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Calista Coast Range Pinot Noir 2013

Pinot Noir from California
  • WW89
0% ABV
  • TP90
  • WE90
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Winemaker Notes

The Calista Coast Range Pinot Noir is deep ruby red in color with aromatics of dried cherries, rose petal, violet and roasted coffee bean. Rhubarb, cherry and notes of cranberry flow through the palate to a balanced and lengthy finish of mixed dark fruit and black tea.

Critical Acclaim

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WW 89
Wilfred Wong of Wine.com
The 2013 Calista Pinot Noir is lush and well-designed. The wine drinks ultra-smoothly while possessing excellent ripe fruit and savory leaves in the flavors. The silky finish pairs it well now with a honey-basted tenderloin of pork. (Tasted: February 2, 2017, San Francisco, CA)
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Calista

Calista

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Calista, California
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The mythical Greek Goddess Calista was a huntress who possessed grace, seductive charm and strength above all rivals. Inspired by Calista, or "most beautiful" in Greek, Calista has created an alluring wine that captures her essence drawn from the most exceptional Pinot Noir vineyards.

The Coast Range of California is a stretch of mountains that parallels the Pacific Ocean from Mendocino County in Northern California 400 miles south to Santa Barbara. These geologically young mountains, known as “The Great Coast Range”, are comprised of crushed, creased, and folded sea floor pushed up some 30 million years ago. The maritime climate and the unique soil structure across the range create optimum vineyard conditions for growing world-class Pinot Noir.

Calista’s winemaker chose three of California’s finest regions along the Coast Range for Calista: Mendocino County, Monterey County and Sonoma County. Each area lends a distinctive character to our signature blend.

California

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Responsible for the vast majority of American wine production, if California were a country, it would be the world’s fourth largest wine-producing nation. The state’s diverse terrain and microclimates allow for an incredible range of wine styles, and unlike tradition-bound Europe, experimentation is more than welcome here. Wineries range from tiny, family-owned boutiques to massive corporations, and price and production are equally varied—plenty of inexpensive bulk wine is made in the Central Valley area, while Napa Valley is responsible for some of the world’s most prestigious and expensive “cult” wines.

Each American Viticultural Area (AVA) and sub-AVA of has its own distinct personality, allowing California to produce wine of every fashion: from bone dry to unctuously sweet, still to sparkling, light and fresh to rich and full-bodied. In the Napa Valley, Cabernet Sauvignon, Merlot, Chardonnay and Sauvignon Blanc dominate vineyard acreage. Sonoma County is best known for Chardonnay, Pinot Noir, Cabernet Sauvignon and Zinfandel. The Central Coast has carved out a niche with Rhône Blends blends based on Grenache and Syrah, while Mendocino has found success with cool climate varieties such as Pinot noir, Riesling and Gewürztraminer. With all the diversity that California has to offer, any wine lover will find something to get excited about here.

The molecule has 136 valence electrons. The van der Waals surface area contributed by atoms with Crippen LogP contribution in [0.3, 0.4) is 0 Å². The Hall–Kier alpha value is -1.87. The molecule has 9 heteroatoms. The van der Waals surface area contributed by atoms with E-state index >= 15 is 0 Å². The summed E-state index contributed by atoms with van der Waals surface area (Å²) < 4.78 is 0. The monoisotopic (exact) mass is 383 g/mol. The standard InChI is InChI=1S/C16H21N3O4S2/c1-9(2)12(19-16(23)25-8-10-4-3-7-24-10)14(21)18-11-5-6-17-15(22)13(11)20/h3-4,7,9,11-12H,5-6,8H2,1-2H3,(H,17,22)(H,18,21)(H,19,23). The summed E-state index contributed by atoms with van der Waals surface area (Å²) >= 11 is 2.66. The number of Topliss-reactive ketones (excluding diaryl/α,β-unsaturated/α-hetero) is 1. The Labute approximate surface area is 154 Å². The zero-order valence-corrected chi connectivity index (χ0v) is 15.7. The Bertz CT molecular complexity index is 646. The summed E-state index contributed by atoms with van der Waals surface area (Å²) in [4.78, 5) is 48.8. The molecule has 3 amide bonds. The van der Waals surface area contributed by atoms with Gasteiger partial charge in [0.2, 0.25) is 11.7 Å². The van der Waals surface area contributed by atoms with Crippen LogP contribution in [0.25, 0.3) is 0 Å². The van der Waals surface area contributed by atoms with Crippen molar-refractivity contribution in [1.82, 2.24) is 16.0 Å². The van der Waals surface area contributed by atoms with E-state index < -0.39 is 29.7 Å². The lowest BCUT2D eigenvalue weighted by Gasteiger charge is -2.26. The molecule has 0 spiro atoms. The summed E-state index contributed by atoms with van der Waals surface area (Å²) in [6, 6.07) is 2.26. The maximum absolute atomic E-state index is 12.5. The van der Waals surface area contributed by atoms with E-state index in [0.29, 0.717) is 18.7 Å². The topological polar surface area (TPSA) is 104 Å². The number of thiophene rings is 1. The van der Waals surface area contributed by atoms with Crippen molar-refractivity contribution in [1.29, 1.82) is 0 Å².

Pinot Noir

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One of the most difficult yet rewarding grapes to grow, Pinot Noir is commonly referred to by winemakers as the “heartbreak grape.” However, the greatest red wines of Burgundy prove that it is unquestionably worth the effort. More reflective than most varieties of the land on which it is grown, Pinot Noir prefers a cool climate, requires low yields to achieve high quality, and demands care in the vineyard and lots of attention in the winery. It is an important component of Champagne and the only variety permitted in red Burgundy. Pinot Noir enjoys immense popularity internationally, most notably in Oregon, California, and New Zealand.

In the Glass

Pinot Noir Is all about red fruit—strawberry, raspberry, and cherry. It is relatively pale in color with soft tannins and lively acidity. It ranges in body from very light to the heavier side of medium, typically landing somewhere in the middle—giving it extensive possibilities for food pairing. With age (of which the best examples can handle an astounding amount), it can develop hauntingly beautiful characteristics of fresh earth, autumn leaves, and truffles.

Perfect Pairings

Pinot’s healthy acidity cuts through the oiliness of pink-fleshed fish like salmon, ocean trout, and tuna. Its mild mannered tannins don’t fight with spicy food, and give it enough structure to pair with all sorts of poultry—chicken, quail, and especially duck. As the namesake wine of Boeuf Bourguignon, it can even match with heavier fare. Pinot Noir is also very vegetarian-friendly—most notably with any dish that features mushrooms.

Sommelier Secret

Pinot Noir is dangerously drinkable, highly addictive, and has a bad habit of emptying the wallet. Look for affordable but still delicious examples from Germany (as Spätburgunder), Italy (as Pinot Nero), Chile, New Zealand, and France’s Loire Valley and Alsace regions.

WAL401930_2013 Item# 169594